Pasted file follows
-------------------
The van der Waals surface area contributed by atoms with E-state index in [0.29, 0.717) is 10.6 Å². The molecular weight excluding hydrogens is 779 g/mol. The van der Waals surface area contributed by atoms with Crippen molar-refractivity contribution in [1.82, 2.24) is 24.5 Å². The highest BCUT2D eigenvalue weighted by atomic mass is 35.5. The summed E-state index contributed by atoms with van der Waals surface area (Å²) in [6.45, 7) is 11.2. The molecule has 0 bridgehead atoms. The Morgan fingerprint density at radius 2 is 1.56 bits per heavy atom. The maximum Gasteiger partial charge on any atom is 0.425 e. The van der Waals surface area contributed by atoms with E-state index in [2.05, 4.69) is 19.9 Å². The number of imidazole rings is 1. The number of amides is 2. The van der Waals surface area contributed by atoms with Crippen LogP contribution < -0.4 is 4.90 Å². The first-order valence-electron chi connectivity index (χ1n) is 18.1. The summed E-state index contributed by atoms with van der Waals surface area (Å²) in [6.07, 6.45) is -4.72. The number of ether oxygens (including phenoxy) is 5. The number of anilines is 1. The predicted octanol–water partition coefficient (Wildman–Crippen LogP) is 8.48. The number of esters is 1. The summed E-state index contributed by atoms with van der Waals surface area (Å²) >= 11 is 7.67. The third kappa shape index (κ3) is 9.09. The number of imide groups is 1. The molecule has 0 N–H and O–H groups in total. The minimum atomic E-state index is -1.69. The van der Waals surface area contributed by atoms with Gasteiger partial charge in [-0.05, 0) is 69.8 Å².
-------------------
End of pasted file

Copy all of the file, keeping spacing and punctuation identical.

The van der Waals surface area contributed by atoms with E-state index in [0.29, 0.717) is 10.6 Å². The molecular weight excluding hydrogens is 779 g/mol. The van der Waals surface area contributed by atoms with Crippen molar-refractivity contribution in [1.82, 2.24) is 24.5 Å². The highest BCUT2D eigenvalue weighted by atomic mass is 35.5. The summed E-state index contributed by atoms with van der Waals surface area (Å²) in [6.45, 7) is 11.2. The molecule has 0 bridgehead atoms. The Morgan fingerprint density at radius 2 is 1.56 bits per heavy atom. The maximum Gasteiger partial charge on any atom is 0.425 e. The van der Waals surface area contributed by atoms with E-state index in [2.05, 4.69) is 19.9 Å². The number of imidazole rings is 1. The number of amides is 2. The van der Waals surface area contributed by atoms with Crippen LogP contribution < -0.4 is 4.90 Å². The first-order valence-electron chi connectivity index (χ1n) is 18.1. The summed E-state index contributed by atoms with van der Waals surface area (Å²) in [6.07, 6.45) is -4.72. The number of ether oxygens (including phenoxy) is 5. The number of anilines is 1. The predicted octanol–water partition coefficient (Wildman–Crippen LogP) is 8.48. The number of esters is 1. The summed E-state index contributed by atoms with van der Waals surface area (Å²) >= 11 is 7.67. The third kappa shape index (κ3) is 9.09. The number of imide groups is 1. The molecule has 0 N–H and O–H groups in total. The minimum atomic E-state index is -1.69. The van der Waals surface area contributed by atoms with Gasteiger partial charge in [-0.05, 0) is 69.8 Å².